CBDs are for us all, not just suits
Seventy years ago, you could do Sydney to Newcastle by steam train in two hours eighteen minutes. Today’s fastest trip is two hours and thirty-six minutes – a full hour, says rail expert Colin Schroeder, longer than necessary.
Yet now, far from installing this faster train, Newcastle’s city fathers are following Sydney’s stupidity, with less excuse and greater expense.
Egged on by local developers, the Baird government proposes to rip up the last, crucial 2.5 kilometres of Newcastle’s rail track, the bit that delivers people right to heart of this lovely little town. Why? Not to improve transport, or the city – but to free the city’s last non-undermined waterfront land for development. Work starts on Boxing Day.
This is nothing short of madness. Elsewhere, cities compete for sustainability, greenhouse reduction, freedom from the car. They measure their self-worth on creating clean, fast, dignified transit. Not Newcastle.
Newcastle has excellent bones. Its pretty, gridded sandstone core drapes over a headland set between river and ocean. Sure, the surrounding sprawl is ugly, but rail lets you ignore all that, popping up like a meerkat right in its heart. Newcastle is as close to a European-style town as you’ll find in this country.
Developer-governments want to change all that. Mayor Jeff McCloy megaphoned the rail idea back in 2011, when (according to ICAC counsel Geoffrey Watson, SC) he was still just some multimillionaire developer – and prohibited political donor – summoning local parliamentary candidates like Tim Owen into his soft-top Bentley for wads of hundred-dollar bills.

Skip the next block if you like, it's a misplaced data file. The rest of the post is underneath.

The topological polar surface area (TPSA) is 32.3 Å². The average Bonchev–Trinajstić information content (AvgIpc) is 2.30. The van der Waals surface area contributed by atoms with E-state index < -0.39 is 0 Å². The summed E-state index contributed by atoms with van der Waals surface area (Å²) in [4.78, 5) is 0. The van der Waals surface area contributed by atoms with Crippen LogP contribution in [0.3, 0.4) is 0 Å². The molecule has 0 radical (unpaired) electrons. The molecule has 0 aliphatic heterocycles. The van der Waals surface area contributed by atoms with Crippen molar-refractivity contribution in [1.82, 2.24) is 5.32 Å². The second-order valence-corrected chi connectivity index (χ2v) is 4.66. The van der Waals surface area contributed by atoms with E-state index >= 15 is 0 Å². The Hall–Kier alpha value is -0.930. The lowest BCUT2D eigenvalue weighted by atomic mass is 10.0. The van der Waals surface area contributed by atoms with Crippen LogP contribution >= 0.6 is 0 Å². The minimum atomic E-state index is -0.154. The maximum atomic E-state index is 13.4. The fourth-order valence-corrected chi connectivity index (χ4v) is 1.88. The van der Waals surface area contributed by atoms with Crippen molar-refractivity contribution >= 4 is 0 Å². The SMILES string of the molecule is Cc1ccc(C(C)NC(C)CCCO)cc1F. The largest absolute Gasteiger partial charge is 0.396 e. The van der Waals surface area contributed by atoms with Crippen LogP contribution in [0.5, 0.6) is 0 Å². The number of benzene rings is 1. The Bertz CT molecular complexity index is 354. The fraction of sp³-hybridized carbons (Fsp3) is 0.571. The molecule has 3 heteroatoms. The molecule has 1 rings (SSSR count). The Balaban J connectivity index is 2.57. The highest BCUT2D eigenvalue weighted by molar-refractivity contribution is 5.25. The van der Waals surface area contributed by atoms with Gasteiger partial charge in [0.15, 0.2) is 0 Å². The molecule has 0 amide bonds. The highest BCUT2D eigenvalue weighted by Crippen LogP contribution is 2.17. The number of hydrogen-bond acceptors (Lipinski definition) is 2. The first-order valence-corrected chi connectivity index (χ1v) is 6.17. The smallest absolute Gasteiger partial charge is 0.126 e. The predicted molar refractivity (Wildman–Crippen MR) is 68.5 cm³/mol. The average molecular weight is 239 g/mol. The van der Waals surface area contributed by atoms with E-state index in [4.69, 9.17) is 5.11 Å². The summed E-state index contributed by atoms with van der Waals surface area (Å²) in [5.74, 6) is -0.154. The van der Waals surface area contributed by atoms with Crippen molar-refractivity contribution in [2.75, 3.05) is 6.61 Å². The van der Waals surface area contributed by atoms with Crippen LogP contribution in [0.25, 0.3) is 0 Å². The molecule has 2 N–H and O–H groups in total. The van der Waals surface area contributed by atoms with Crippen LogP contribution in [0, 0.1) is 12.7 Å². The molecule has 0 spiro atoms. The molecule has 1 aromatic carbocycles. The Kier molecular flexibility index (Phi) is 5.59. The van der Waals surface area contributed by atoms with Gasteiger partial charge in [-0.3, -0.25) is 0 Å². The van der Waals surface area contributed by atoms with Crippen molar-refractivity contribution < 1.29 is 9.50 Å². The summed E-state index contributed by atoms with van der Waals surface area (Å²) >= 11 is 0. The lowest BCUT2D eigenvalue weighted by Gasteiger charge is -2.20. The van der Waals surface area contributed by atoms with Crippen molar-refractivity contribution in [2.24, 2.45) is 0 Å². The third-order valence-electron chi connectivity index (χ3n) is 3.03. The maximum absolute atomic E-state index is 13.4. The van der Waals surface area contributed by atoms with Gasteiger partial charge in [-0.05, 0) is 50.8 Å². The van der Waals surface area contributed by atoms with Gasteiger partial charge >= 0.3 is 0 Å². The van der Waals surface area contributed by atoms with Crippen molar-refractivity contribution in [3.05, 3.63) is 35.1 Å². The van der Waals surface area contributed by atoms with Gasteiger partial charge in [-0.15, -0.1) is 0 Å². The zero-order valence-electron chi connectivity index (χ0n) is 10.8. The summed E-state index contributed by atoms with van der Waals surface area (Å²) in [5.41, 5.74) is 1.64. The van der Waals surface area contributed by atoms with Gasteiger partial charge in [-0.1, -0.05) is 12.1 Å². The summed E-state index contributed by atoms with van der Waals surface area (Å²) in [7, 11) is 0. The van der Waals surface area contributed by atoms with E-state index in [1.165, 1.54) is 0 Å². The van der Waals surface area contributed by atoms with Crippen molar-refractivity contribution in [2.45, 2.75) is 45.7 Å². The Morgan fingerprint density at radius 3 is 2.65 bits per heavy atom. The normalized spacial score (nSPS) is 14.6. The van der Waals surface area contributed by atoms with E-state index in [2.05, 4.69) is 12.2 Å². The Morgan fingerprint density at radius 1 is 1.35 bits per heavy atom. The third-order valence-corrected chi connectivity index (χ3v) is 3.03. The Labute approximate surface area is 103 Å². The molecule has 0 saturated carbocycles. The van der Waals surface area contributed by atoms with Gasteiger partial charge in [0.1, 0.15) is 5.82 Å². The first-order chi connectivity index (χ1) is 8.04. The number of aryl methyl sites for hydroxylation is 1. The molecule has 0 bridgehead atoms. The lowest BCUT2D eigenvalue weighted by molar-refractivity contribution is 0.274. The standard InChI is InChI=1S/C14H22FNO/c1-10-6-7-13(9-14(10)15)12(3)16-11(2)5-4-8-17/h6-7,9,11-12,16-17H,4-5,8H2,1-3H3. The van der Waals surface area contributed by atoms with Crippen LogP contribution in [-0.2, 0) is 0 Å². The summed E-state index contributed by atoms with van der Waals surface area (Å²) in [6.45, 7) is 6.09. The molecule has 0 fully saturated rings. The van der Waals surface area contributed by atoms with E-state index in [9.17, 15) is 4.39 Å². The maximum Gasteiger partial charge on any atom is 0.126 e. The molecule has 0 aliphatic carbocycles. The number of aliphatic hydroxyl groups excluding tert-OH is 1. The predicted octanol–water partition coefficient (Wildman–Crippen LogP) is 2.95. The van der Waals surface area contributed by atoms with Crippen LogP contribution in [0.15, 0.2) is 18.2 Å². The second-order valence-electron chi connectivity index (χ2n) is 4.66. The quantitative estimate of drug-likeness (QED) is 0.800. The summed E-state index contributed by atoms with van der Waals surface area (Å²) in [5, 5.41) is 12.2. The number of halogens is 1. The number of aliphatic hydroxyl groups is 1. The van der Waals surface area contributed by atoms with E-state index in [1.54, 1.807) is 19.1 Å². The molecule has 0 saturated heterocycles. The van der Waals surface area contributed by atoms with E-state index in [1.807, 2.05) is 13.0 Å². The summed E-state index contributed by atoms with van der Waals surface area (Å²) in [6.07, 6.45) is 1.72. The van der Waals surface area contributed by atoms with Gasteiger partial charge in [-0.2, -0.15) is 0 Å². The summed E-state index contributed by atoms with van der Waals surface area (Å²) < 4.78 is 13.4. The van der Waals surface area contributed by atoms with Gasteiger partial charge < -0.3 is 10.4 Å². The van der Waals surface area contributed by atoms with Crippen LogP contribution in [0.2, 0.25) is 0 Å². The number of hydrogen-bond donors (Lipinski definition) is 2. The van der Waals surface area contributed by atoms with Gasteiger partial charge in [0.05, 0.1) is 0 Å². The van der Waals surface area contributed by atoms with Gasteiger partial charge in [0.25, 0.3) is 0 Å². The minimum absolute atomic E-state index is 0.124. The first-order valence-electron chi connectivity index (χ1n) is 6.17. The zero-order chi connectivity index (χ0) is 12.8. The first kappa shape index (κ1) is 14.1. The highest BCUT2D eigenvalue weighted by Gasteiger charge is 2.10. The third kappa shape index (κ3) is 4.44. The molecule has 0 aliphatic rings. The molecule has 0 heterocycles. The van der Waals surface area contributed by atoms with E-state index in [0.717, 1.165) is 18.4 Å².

ICAC’s ongoing Operation Spicer has heard evidence suggesting all sorts of sinister links between developers such as McCloy and Nathan Tinkler, politicians including Tim Owens and Joe Tripodi, and the friendly-fire campaign – ''stop Jodi’s trucks'' – to winkle Labor MP Jodi McKay from office. Less a can of worms, all this, than a pit of ruthless trouser snakes.
None of it furthers the public interest. Indeed, if we, the public, stand by, it will destroy a system that could benefit Newcastle’s city economy a thousand times more than all the third-rate high-rises those guys can erect between them.
We should demand a moratorium, halting all inner-city rezoning, development approvals and rail-destruction until ICAC sheds its light. We should demand that Sydney’s voting rules apply equally to everyone.